Welcome to the Kunkle family Website! Though it is called the "Kunkle" family, it is really about our extended family also, including our past, present and future families. Some of it is genealogy material, but it is in no way intended to imply that all of the genealogy is sourced and proven. Some of it is, but some of it is information that others have shared with me from various sources, not necessarily accepted genealogical research. So, please, if you have stumbled across my site, please feel free to read, and perhaps enjoy it, but please don't take it as gospel. I leave that to real genealogists, and if you have any information that you are willing to share, I'd love to hear from you. You can reach me, Joan Kunkle, at Barrel.Valley@comcast.net
or by phone at 724-478-3428.
If you are an early visitor to this site, you will immediately see that I'm not very experienced at this, but with my daughter, Shannon's, help, maybe I can make it enjoyable as I go along. I hope to put a little family history in it, lots of photos of the family and our interests. I will be including family stories, more so than just the genealogical names and dates.
For the family tree of my father's mother, Hazel Alwilda (Walker) Matson, you can go to Becky Thill's wonderful website, which is included in my links. This is the one that goes back to the kings and queens of Great Britain, and while it's neat to have the royalty in the family, I'm just as glad to have Daddy's paternal ancestors, the Fiscus brothers, who were arrested in the 1700's for stealing a pig, and Mummy's maternal grandfather, Dorry Morris, who abandoned his wife and children to the poorhouse, and only came back to steal his daughters' new gowns that they were to wear to a tea dance. The black sheep in the family are just as much a part of us as are the saints, and by the way, there are a few of them too.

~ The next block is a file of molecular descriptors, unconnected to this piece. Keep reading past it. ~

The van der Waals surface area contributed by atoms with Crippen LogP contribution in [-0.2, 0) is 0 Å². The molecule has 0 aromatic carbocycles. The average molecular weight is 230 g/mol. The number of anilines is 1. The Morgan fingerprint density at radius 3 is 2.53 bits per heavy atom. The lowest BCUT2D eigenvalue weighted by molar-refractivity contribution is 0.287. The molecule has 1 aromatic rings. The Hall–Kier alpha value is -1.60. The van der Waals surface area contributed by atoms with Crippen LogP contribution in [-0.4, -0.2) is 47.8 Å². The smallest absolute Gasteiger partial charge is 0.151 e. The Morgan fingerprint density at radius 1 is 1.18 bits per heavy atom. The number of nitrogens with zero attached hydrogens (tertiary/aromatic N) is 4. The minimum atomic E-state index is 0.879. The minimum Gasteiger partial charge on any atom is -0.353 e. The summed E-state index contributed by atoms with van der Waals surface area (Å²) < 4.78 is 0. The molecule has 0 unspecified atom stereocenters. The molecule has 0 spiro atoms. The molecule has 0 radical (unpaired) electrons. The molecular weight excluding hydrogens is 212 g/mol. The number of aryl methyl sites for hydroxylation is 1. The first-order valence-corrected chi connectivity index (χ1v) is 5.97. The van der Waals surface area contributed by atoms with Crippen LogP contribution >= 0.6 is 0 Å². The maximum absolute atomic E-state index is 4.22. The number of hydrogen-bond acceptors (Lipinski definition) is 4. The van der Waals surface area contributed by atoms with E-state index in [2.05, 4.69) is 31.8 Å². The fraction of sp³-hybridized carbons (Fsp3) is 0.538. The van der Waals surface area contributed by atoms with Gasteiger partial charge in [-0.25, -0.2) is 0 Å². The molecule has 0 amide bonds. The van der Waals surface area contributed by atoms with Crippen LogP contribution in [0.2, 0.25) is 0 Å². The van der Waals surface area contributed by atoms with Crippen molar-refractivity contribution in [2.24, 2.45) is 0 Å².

We also have lots of soldiers in the family, from the Welsh Warrior Princes, William The Conquerer, Revolutionary War soldiers, Indian fighters in frontier Western Pennsylvania, Civil War, WW1, WW2, Viet Nam, and the first Gulf War. Cousin Alison Waring's sons are serving now with the British Army stationed in Northern Ireland. One of Mummy's quotes was, "A country that is worth living in is worth fighting for." And it would seem that our family has done its share of fighting for their countries, and sometimes dying for it.
And don't forget the women in the family who walked across the mountains to the frontier in Western Pennsylvania, living in log homes, raising their children, and making everything that went into or onto their families. They had to care for them while at the same time being watchful for the dangers of Indians, poisonous snakes, and illnesses that could take the lives of their loved ones.
Or the English ones; Granny Alice Morris, who had to raise her children alone, and her daughter, Catherine Partridge, who raised ten children after her husband was killed in WW1, by working as a cleaning lady in the local Catholic church.
In case you are curious about the photos at the top of the page, the one in the center is a photo of the Matson farm in Barrel Valley, South Bend Township, Armstrong County, Pennsylvania. It was taken, probably in the late 1950's or early 1960's from the top of the hill across Route 156 on the property of June and Ethel George. It shows how at that time, Grandpap Frank Matson was still keeping the farm using only work horses and his own physical labor. You'll be reading lots about Grandpap, as we all loved him deeply and he was a hero to all of us when we were growing up.
The other photo is of a tulip grown from bulbs taken from Queen Elizabeth's garden at St. James Palace in London. Last year, 2002, cousin Alison Waring, from Yorkshire, went to London for a fitting of the bridesmaid gown of her daughter, Sally, who was to be a part of her older brother's wedding. While the fitting was taking place, Alison went walking in London, and as she was passing St. James Palace, she saw a gardener digging up the spring bulbs to replace them with the flowers for the Queen's Jubilee. She asked the gardener what she was going to do with the bulbs and the gardener said she was going to throw them away. Alison asked if she could have some. The gardener said, "No, I can't give away the Queen's flowers, but if I turn my back and you take some, I couldn't stop you." So, Alison filled her purse. She sent me four bulbs, and I read all my gardening books to learn how to grow them. They sun bathed on my deck, then were wrapped in newspaper in the china cupboard, then resided in my refrigerator until October, when they were planted in different flower beds in hopes that at least one would survive. Despite last year's harsh winter, one did survive, a small, delicate tulip that bloomed for two weeks.